in dialogue: Yesterdays News
“What’s your play about, Rob?”
“Oh, y’know, Chandra Levy and Gary Condit.”
It’s in the remind-me-who-they-were moment that Rob Handel’s new play Aphrodisiac begins. In a slightly jarring flash, we realize how fairly recent and tragic newsworthy events disappear from our daily discourse and are quickly superceded by the steady onslaught of, well, more recent and tragic events. Names dreg up random details and vague recollections, but the immediacy of our addiction, our hunger for the next installment of the serial headline story, is forever lost. And with it, any semblance of knowing the real story disappears. But did we ever really know it anyhow? These are some of the slippery questions that Handel explores in his new play, Aphrodisiac, which opens in January at P.S. 122.
Reminder: in 2001, Gary Condit confessed to having an affair with Chandra Levy. Later, the young intern’s body was found in a Washington, D.C. park. Condit was never linked to her disappearance. Now that we’re on the same page, we’re ready for Handel to tear us off of it.
In Aphrodisiac, Condit and Levy are replaced with fictional stand-ins: California congressman Dan Ferris and Ilona Waxman. The story is told through Avery and Alma, Ferris’s son and daughter, respectively, who reenact the relationship between their father and Ilona Waxman, 13 days after her disappearance:
AVERY (playing Dan Ferris)
I’m trying to say, listen to yourself. Watching the world go by? You’re young. You’re full of life.
ALMA (playing Ilona Waxman)
You’re pretty lively yourself.
Will you listen?
This is much more fun than I ever imagined.
You can’t put a stop on your life. You can’t call everything off, you can’t let this—of luck—
determine how you’re going to spend the next 18 years of your life.
How are you going to spend the next 18 years of YOUR life?
Are you thinking about that? Listen to me. You have an amazing life ahead of you. You’re smart.
Oh, thank you.
You’re one of the smartest people I ever met.
Funny how my age is suddenly a big subject.
You could be anything you want in this town. You don’t want to leave Washington.
Would you miss me?
“There’s a point in Aphrodisiac where the congressman’s two children talk about wanting to “humanize” him in order to gain some kind of empathy,” Handel explains. “We know that the characters in the news are real people, but they’ve been so cartoon-ized by the time they reach us. Like our political leaders, they have to fight for their lives by telling a complicated story to a bunch of preschoolers. It must be nightmarish.”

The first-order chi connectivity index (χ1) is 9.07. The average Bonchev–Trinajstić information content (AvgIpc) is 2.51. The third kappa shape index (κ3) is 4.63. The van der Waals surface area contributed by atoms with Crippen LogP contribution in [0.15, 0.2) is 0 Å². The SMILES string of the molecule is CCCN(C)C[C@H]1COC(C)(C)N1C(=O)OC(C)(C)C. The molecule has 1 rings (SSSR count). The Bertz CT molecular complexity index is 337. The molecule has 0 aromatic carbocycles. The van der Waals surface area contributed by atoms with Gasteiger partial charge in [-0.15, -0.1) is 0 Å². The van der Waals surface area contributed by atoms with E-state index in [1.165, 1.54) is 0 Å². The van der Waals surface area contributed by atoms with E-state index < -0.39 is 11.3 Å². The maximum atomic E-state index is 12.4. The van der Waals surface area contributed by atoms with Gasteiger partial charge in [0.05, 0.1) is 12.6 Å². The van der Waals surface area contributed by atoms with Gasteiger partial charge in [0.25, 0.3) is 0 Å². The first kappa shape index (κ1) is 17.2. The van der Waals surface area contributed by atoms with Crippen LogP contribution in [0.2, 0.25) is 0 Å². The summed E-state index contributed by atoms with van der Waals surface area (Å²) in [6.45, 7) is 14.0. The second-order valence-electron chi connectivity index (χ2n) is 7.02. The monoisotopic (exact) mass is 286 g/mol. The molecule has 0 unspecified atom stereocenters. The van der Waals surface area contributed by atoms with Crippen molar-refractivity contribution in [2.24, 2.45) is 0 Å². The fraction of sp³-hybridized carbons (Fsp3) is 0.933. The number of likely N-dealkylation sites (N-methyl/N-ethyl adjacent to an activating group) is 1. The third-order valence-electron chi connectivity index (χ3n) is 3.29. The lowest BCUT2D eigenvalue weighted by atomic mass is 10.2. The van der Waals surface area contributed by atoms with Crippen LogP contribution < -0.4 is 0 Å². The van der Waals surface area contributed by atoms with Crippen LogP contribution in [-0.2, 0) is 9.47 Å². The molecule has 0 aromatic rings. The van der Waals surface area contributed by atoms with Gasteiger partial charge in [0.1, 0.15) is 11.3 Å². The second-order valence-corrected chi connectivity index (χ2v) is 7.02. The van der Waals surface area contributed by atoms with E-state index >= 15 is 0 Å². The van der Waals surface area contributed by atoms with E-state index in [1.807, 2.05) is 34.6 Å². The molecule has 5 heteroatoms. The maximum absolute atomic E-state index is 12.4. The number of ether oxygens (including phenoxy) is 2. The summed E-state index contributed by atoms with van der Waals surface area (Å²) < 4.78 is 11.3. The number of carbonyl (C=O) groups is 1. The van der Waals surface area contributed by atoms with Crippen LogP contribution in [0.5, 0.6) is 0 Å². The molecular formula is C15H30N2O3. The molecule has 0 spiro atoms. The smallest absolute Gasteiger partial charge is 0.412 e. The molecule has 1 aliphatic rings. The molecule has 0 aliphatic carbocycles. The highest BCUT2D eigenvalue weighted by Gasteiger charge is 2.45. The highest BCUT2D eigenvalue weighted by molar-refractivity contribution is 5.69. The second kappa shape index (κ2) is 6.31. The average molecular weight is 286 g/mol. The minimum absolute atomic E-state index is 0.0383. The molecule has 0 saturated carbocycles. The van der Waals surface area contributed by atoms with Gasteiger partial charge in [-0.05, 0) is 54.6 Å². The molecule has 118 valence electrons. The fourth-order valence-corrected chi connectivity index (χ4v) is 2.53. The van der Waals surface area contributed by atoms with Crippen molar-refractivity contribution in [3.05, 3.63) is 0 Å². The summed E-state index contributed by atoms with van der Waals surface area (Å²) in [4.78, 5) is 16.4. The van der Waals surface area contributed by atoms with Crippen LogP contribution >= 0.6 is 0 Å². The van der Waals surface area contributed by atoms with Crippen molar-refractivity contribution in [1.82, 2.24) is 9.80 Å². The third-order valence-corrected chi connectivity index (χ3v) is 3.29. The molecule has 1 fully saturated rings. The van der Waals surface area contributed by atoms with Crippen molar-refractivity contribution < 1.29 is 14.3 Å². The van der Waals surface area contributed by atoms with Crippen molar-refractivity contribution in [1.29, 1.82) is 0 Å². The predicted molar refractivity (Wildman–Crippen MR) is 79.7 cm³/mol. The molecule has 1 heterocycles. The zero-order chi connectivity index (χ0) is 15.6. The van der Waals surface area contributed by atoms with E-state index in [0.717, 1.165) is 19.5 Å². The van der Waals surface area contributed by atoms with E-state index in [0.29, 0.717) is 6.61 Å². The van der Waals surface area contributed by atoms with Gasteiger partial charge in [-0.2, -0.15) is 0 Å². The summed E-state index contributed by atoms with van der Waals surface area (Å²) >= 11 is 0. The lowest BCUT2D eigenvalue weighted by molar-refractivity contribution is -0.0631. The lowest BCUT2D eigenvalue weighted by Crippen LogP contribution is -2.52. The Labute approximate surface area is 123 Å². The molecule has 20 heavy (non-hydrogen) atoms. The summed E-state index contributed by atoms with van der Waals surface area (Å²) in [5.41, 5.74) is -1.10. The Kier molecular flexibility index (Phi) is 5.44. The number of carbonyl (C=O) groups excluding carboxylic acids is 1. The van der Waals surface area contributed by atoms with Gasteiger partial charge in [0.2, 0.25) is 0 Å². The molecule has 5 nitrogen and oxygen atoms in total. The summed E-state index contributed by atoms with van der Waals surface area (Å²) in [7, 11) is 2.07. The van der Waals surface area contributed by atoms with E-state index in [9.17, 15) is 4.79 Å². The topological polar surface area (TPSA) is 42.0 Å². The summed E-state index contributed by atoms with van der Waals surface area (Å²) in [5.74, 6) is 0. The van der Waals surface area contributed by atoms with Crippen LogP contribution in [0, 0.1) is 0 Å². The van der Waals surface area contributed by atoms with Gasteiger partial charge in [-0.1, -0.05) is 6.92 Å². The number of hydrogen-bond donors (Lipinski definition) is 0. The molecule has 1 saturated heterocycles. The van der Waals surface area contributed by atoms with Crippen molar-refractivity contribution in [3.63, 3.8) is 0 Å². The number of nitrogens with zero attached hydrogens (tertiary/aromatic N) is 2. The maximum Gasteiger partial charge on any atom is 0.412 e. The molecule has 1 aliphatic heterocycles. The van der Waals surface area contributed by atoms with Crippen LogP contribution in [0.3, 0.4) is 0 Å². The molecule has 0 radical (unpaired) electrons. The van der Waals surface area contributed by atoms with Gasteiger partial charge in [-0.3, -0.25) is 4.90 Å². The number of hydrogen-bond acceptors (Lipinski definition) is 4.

It is through the ritual of reenactment that Avery and Alma attempt to comprehend the events that could have occurred between Ilona Waxman and their father. It is also an attempt to understand a remote father, someone who seems distant and unknowable to them. Another concern of Handel’s is empowerment—that while characters are helpless to understand bizarre and horrific events, the reenacting of them at least allows them to grasp them on their own terms.
Watching a reading of Aphrodisiac at the Public Theater this fall, what struck me was the “realness” of the “fakeness”—how the “make-believe” felt like documented real events. I think there’s a good reason for this. As a public, we are accustomed to being baffled by news events that have come to us filtered through so many distant distorted lenses, and in our need to comprehend them we become complicit in the re-telling. We thus share an impulse with these characters, who yearn for comprehension and for a personal connection with their father. The audience buys into their story, eager for what seems like unfiltered truth. That is, the theatrical event offering truer truth than the news event.
This human hunger for stories and role-play is a recurring strain in Handel’s work. In Millicent Scowlworthy (presented at the 2002 O’Neill Playwrights Conference), a group of teenagers gather at a memorial and don articles of clothing which indicate what parts they’ll be playing. They proceed to enact events from a Columbine-like shooting to the JonBenet Ramsey murder case. It is a ritualized enactment, a sad purging of the horrible occurrences, but something that brings them closer to a comprehension of the events, if not intellectually, then perhaps viscerally.